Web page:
There are many forms of Sign language that have been developed by many people in different areas. One of the most common forms of this primary means of communication for deaf people in America and Canada is known as American Sign Language. It is not clear exactly when American Sign Language (ASL) began developing. It is sure that deaf people had a natural way of
communicating with each other even before ASL developed.

One example is the unique community with a high ratio of deaf to hearing individuals. This community, Martha’s Vineyard, was located just off the southeastern shore of Massachusetts. Martha’s Vineyard had a high rate of the genetic deafness. In the 19th century America had a population of 1 out
of 5700 individuals that were deaf, in Martha’s Vineyard the population was 1 out of 155. In a certain town in Martha’s Vineyard the population exceeded that with a ratio of 1:4!

In 1692, a deaf man moved with his family to Martha’s Vineyard. He was already fluent in some form of Sign language. The language began spreading throughout the island as the community of deaf people began to grow. Much of the island was bilingual in Sign language and English, which caused deafness to no longer be viewed as a handicap. Although this island is an excellent
example of the way deaf people can communicate in a community, it played a minor role in the development of American Sign Language.

One of the men primarily responsible for the development of education for the deaf was Thomas Hopkins Gallaudet. Gallaudet first showed interest in deaf people when his neighbor, Dr. Mason Cogswell, whose daughter, Alice, was deaf, approached him. Gallaudet was so impressed by this 12-year-old girl that he traveled to Europe to study methods to teach the deaf. While in
Europe he met a man who was also studying a method for deaf education. Gallaudet went with Sicard to Paris to continue his study. After studying in Paris for a few months, Gallaudet returned to America with a teacher by the name of Lauret Clerc. In 1817 Gallaudet and Clerc started the first school for the deaf in the United States, the American Asylum for the Deaf. After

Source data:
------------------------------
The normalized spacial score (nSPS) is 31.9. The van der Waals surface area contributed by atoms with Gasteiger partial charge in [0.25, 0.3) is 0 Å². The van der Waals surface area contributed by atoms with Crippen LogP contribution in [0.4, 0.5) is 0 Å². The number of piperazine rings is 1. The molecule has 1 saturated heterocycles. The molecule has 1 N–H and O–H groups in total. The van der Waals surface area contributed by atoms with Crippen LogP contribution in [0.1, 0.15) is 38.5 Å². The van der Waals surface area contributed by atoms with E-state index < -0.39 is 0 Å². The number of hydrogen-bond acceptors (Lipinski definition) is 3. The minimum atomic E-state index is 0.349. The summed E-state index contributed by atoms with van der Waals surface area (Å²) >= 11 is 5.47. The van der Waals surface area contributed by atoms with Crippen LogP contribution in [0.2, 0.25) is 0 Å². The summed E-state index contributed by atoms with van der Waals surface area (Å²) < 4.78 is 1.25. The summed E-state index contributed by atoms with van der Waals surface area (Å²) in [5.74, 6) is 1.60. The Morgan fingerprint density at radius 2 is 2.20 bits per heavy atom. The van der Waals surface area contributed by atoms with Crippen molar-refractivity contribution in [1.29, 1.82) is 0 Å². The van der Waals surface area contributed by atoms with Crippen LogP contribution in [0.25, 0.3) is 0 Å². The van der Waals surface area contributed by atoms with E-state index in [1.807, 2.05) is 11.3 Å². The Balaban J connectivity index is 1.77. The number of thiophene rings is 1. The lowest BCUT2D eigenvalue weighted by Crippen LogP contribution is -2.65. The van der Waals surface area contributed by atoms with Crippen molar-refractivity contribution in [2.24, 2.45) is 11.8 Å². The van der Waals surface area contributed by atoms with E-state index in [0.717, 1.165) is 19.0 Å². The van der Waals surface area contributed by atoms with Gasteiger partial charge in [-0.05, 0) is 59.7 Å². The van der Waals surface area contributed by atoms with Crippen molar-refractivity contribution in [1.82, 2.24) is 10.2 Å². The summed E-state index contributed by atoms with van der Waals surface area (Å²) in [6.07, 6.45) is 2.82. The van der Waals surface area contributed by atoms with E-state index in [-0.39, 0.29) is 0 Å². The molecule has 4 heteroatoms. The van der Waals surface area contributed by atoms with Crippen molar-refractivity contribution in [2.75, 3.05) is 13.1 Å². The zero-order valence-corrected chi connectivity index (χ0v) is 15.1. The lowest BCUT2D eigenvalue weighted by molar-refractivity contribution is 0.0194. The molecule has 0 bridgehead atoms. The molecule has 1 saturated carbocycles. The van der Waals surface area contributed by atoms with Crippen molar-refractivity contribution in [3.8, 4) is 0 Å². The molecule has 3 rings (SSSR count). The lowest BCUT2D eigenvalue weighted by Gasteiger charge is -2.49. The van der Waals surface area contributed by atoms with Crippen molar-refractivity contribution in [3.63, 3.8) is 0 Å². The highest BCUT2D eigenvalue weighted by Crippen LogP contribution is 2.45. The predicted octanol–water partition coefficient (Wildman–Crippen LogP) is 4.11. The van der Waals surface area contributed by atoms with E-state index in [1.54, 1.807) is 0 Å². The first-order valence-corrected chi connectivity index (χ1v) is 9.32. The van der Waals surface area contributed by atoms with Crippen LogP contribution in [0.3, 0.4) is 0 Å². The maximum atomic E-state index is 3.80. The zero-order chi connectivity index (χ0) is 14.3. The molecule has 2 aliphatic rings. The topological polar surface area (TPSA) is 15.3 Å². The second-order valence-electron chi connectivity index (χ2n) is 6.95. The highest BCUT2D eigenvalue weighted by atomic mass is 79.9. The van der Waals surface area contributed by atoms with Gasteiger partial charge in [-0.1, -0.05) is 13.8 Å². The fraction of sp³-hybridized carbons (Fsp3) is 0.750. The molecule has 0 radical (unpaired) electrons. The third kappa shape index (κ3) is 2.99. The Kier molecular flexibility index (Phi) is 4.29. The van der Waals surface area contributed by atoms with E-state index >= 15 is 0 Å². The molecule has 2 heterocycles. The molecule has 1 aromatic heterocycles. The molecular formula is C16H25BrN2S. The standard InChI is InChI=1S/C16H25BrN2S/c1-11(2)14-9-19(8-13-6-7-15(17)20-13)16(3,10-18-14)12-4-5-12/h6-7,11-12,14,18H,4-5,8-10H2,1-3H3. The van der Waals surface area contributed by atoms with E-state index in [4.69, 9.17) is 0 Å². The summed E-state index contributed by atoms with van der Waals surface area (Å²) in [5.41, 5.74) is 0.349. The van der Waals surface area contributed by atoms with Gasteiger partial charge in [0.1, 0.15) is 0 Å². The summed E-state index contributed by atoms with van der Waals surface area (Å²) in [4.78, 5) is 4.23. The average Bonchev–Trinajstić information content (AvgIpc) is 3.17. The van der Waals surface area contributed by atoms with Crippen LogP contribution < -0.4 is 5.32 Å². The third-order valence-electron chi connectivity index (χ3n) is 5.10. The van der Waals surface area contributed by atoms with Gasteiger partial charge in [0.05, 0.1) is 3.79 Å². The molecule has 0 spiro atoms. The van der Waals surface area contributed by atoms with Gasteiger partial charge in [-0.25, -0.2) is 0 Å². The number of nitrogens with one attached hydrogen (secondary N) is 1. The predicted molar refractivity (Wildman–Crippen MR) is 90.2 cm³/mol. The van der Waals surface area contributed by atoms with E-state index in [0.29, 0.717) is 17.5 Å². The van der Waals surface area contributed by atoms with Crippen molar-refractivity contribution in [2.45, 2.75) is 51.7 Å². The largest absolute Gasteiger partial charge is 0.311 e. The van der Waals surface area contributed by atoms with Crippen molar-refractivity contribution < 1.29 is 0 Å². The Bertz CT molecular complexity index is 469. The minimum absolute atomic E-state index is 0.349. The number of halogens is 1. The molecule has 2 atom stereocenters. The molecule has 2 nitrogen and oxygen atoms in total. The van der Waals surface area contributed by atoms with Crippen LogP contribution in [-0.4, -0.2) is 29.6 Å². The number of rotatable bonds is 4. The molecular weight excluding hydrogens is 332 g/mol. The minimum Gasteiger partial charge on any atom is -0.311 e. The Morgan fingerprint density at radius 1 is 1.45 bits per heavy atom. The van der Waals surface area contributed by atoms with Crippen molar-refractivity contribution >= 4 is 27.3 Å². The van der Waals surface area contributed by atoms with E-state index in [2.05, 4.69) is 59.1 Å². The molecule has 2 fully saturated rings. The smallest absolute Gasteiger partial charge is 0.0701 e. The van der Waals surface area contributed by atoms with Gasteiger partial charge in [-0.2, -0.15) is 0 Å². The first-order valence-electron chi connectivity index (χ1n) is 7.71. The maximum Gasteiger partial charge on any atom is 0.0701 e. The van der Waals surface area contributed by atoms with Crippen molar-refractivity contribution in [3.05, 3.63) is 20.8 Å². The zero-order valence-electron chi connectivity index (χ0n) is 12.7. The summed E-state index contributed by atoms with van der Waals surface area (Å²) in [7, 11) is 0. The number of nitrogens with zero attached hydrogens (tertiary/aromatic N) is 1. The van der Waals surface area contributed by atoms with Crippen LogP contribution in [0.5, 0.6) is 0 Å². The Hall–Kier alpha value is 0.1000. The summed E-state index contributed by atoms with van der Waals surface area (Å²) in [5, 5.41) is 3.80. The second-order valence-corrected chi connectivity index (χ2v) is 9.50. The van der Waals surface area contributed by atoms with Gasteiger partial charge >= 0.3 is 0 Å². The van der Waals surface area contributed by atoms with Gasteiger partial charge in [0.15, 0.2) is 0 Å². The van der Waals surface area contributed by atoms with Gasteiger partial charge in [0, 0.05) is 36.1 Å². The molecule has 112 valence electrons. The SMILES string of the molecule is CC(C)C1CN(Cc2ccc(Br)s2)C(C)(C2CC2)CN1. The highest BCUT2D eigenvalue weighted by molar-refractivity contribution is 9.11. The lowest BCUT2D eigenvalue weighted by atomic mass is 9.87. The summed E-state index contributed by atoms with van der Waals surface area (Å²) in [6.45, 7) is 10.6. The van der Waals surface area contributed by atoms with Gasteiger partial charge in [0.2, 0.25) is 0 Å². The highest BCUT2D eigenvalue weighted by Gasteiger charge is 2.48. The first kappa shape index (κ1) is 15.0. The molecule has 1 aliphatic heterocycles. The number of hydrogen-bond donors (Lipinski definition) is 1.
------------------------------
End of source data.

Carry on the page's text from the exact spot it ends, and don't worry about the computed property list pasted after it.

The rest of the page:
this school many other schools in the U.S. began opening. In 1864, the Gallaudet College, the first and only college for deaf students was opened in Washington, D.C.

In the mid 1700’s two men contributed to American Sign Language. In 1775, Abbe Charles Michel de L’Epee taught that deaf people could communicate through the conventional gestures, hand signs, and finger-spelling. Another educator, Samuel Heinicke did not use the manual method, but taught speech and speech reading. These two methods contributed to the method of total communication that we use today. Total communication uses every way of communication such as sign language, gesturing, speech, speech reading, finger-spelling, pictures, hearing aids, reading, and writing.

Current statistics in the USA show that more than 24 million people have a significant loss of hearing. The incidence of hearing loss increases with age. Approximately 60% of hearing impaired people is over 65 years old, leaving only 2 million of the hearing impaired under the age of 18. However, 60% of hearing loss is genetic.

Over time the development of American Sign Language has evolved. Today we have the most complete and comprehensive ways of communication between deaf and hearing individuals known as American Sign Language. We are fortunate to
have so many resources available for education of American Sign Language. We owe it all to the contributions made by the individuals named in this brief history as well as many others that have sacrificed their time and efforts to develop this system of communication.


REFERENCES

Butterworth, R & Flodin, M (1995). “The Perigee Visual Dictionary of Signing” Revised Edition. New York, N.Y: The Berkley Publishing Group, 1955

Wilcox, S & Wilcox, P (1997). “Learning to See: American Sign Language as a Second Language” Washington, DC: Gallaudet University Press

Nakamura, Karen. (July 13, 1995) About American Sign Language, Deaf Resource Library, Deaf Library. Retrieved May 10, 2005: <www.deaflibrary.org/asl.html>